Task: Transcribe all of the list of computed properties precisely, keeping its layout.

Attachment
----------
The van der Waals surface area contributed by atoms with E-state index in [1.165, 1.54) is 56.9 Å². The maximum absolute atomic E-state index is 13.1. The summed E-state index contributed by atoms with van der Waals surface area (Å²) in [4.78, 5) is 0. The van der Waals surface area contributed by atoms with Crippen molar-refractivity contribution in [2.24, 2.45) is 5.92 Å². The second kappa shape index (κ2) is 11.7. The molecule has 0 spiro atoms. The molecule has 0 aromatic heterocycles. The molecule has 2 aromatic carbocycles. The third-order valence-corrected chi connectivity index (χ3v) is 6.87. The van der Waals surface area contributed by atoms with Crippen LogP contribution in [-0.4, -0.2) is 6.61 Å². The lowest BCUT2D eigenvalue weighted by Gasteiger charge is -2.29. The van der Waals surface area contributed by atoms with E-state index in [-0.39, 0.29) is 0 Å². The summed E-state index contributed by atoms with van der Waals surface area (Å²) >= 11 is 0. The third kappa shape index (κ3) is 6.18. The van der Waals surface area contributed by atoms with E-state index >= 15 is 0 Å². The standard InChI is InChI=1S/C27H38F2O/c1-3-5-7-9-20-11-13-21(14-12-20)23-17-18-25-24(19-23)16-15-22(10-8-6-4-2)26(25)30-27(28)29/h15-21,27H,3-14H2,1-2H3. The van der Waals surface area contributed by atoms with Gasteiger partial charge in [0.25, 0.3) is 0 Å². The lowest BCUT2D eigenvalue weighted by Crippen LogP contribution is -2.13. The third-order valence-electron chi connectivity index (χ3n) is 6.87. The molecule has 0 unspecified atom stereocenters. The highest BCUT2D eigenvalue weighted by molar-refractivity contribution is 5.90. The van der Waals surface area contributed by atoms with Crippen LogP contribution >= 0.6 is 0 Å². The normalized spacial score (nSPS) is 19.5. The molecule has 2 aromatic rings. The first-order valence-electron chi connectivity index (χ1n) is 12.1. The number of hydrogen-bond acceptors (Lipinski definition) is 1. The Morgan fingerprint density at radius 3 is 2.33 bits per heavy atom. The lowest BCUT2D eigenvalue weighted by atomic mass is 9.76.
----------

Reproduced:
The van der Waals surface area contributed by atoms with E-state index in [1.165, 1.54) is 56.9 Å². The maximum absolute atomic E-state index is 13.1. The summed E-state index contributed by atoms with van der Waals surface area (Å²) in [4.78, 5) is 0. The van der Waals surface area contributed by atoms with Crippen molar-refractivity contribution in [2.24, 2.45) is 5.92 Å². The second kappa shape index (κ2) is 11.7. The molecule has 0 spiro atoms. The molecule has 0 aromatic heterocycles. The molecule has 2 aromatic carbocycles. The third-order valence-corrected chi connectivity index (χ3v) is 6.87. The van der Waals surface area contributed by atoms with Crippen LogP contribution in [-0.4, -0.2) is 6.61 Å². The lowest BCUT2D eigenvalue weighted by Gasteiger charge is -2.29. The van der Waals surface area contributed by atoms with E-state index in [-0.39, 0.29) is 0 Å². The summed E-state index contributed by atoms with van der Waals surface area (Å²) >= 11 is 0. The third kappa shape index (κ3) is 6.18. The van der Waals surface area contributed by atoms with E-state index >= 15 is 0 Å². The standard InChI is InChI=1S/C27H38F2O/c1-3-5-7-9-20-11-13-21(14-12-20)23-17-18-25-24(19-23)16-15-22(10-8-6-4-2)26(25)30-27(28)29/h15-21,27H,3-14H2,1-2H3. The van der Waals surface area contributed by atoms with Gasteiger partial charge in [0.25, 0.3) is 0 Å². The lowest BCUT2D eigenvalue weighted by Crippen LogP contribution is -2.13. The third-order valence-electron chi connectivity index (χ3n) is 6.87. The molecule has 0 unspecified atom stereocenters. The highest BCUT2D eigenvalue weighted by molar-refractivity contribution is 5.90. The van der Waals surface area contributed by atoms with Crippen LogP contribution >= 0.6 is 0 Å². The normalized spacial score (nSPS) is 19.5. The molecule has 2 aromatic rings. The first-order valence-electron chi connectivity index (χ1n) is 12.1. The number of hydrogen-bond acceptors (Lipinski definition) is 1. The Morgan fingerprint density at radius 3 is 2.33 bits per heavy atom. The lowest BCUT2D eigenvalue weighted by atomic mass is 9.76.